Avril Lavigne has reflected on her early career in a new interview and has spoken of the challenges of going against the pop norms of the day.
Speaking to The Guardian, Lavigne discussed being a grungy, alternative musician in an early noughties landscape where “bubblegum pop” dominated.
“I was getting out of high school and I just wanted to rock out,” Lavigne told the publication. “I want loud guitars, I want live drums … I want to write about the crazy stuff, the insane emotions, the good and the bad.”
“I was very clear on what I wanted to do and what I didn’t want to do. I wanted to be angsty and to sound more like a band; I didn’t want to be all bubblegum pop. I wanted to turn my emotions into lyrics. I was honestly just very, very pure.”
Lavigne additionally spoke about the challenges of doing this at the time, saying it was not easy to speak out as a young woman in the music industry. “They didn’t care what I had to say,” she said of industry bosses. “They had their own style and didn’t bother to look at me and try to let me lead.”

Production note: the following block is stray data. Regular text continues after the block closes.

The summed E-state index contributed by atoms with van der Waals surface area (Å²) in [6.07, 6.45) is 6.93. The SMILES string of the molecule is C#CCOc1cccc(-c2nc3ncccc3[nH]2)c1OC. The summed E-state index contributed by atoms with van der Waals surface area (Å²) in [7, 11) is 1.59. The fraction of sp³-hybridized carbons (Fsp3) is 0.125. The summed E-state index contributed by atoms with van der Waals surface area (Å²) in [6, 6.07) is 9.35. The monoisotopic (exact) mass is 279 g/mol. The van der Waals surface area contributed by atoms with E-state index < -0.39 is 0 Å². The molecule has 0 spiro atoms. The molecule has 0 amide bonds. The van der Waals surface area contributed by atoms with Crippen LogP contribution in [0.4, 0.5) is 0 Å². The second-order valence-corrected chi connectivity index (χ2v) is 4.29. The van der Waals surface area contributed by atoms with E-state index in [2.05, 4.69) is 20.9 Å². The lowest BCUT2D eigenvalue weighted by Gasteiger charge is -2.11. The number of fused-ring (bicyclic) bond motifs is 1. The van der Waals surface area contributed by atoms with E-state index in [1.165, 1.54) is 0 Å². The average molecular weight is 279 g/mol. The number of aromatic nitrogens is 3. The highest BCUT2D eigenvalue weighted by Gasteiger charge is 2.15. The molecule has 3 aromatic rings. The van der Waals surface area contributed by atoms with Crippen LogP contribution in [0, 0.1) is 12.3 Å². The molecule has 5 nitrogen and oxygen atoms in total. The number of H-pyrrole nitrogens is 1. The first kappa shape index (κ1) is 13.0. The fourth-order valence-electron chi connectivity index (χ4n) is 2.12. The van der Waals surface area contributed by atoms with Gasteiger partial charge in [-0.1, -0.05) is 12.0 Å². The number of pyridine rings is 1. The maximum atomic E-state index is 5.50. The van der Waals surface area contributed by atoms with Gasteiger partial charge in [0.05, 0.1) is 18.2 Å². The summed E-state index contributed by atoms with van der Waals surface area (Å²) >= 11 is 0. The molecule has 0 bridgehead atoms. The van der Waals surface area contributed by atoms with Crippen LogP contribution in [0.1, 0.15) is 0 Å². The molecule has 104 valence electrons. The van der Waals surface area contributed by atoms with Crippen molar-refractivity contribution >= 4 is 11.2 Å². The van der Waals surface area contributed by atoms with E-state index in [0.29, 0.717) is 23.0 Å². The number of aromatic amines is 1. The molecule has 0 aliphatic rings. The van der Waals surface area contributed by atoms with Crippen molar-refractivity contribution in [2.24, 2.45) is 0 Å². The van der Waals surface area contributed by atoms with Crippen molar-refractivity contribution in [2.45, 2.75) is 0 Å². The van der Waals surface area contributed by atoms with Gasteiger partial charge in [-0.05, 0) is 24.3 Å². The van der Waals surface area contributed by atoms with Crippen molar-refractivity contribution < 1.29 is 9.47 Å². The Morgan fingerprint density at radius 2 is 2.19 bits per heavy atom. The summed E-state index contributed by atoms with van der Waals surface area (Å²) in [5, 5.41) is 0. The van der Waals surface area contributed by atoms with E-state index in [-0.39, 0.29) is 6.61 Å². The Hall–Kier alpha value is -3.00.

Avril Lavigne. Credit: Jeff Kravitz/Getty Images for iHeartRadio
Lavigne is currently on tour in support of her Green Day-inspired seventh album, ‘Love Sux’, which landed back in February via DTA / Elektra.
In a three-star review of it, NME’s Ali Shutler wrote that “like Willow Smith’s ‘Lately I Feel Everything’ and everything Cleveland’s Kennyhoopla has put his name to, ‘Love Sux’ is a progressive pop-punk album that eschews the old rules – but not at the expense of maximalist, joyful guitar anthems.”
Recently, Lavigne joined Olivia Rodrigo onstage to perform her debut single ‘Complicated’, which the latter has been performing on every night of her ‘Sour’ world tour. It was also revealed last week that ‘Love Sux’ is doing impressively well on cassette, being the year’s third-highest selling release on the format thus far.
Later this year, Lavigne will release a 20th anniversary edition of her acclaimed debut album, 2002’s ‘Let Go’.
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